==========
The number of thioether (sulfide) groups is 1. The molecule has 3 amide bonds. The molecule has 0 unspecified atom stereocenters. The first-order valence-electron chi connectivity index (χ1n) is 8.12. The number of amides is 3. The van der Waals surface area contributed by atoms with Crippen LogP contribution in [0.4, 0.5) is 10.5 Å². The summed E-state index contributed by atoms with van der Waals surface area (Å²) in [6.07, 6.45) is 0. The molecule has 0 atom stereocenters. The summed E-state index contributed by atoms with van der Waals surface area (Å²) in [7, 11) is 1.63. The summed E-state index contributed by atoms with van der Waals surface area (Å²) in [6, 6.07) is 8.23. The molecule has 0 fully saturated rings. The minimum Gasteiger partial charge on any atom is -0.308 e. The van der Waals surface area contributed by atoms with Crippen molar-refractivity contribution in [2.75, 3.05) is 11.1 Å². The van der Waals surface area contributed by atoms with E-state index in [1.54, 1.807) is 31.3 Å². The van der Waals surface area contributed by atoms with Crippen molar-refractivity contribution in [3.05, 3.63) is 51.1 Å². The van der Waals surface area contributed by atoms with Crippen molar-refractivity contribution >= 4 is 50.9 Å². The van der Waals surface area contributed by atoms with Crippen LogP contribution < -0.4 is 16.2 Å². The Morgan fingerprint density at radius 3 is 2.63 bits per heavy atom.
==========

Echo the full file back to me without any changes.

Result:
The number of thioether (sulfide) groups is 1. The molecule has 3 amide bonds. The molecule has 0 unspecified atom stereocenters. The first-order valence-electron chi connectivity index (χ1n) is 8.12. The number of amides is 3. The van der Waals surface area contributed by atoms with Crippen LogP contribution in [0.4, 0.5) is 10.5 Å². The summed E-state index contributed by atoms with van der Waals surface area (Å²) in [6.07, 6.45) is 0. The molecule has 0 atom stereocenters. The summed E-state index contributed by atoms with van der Waals surface area (Å²) in [7, 11) is 1.63. The summed E-state index contributed by atoms with van der Waals surface area (Å²) in [6, 6.07) is 8.23. The molecule has 0 fully saturated rings. The minimum Gasteiger partial charge on any atom is -0.308 e. The van der Waals surface area contributed by atoms with Crippen molar-refractivity contribution in [2.75, 3.05) is 11.1 Å². The van der Waals surface area contributed by atoms with E-state index in [1.54, 1.807) is 31.3 Å². The van der Waals surface area contributed by atoms with Crippen molar-refractivity contribution in [3.05, 3.63) is 51.1 Å². The van der Waals surface area contributed by atoms with Crippen molar-refractivity contribution >= 4 is 50.9 Å². The van der Waals surface area contributed by atoms with Crippen LogP contribution < -0.4 is 16.2 Å². The Morgan fingerprint density at radius 3 is 2.63 bits per heavy atom.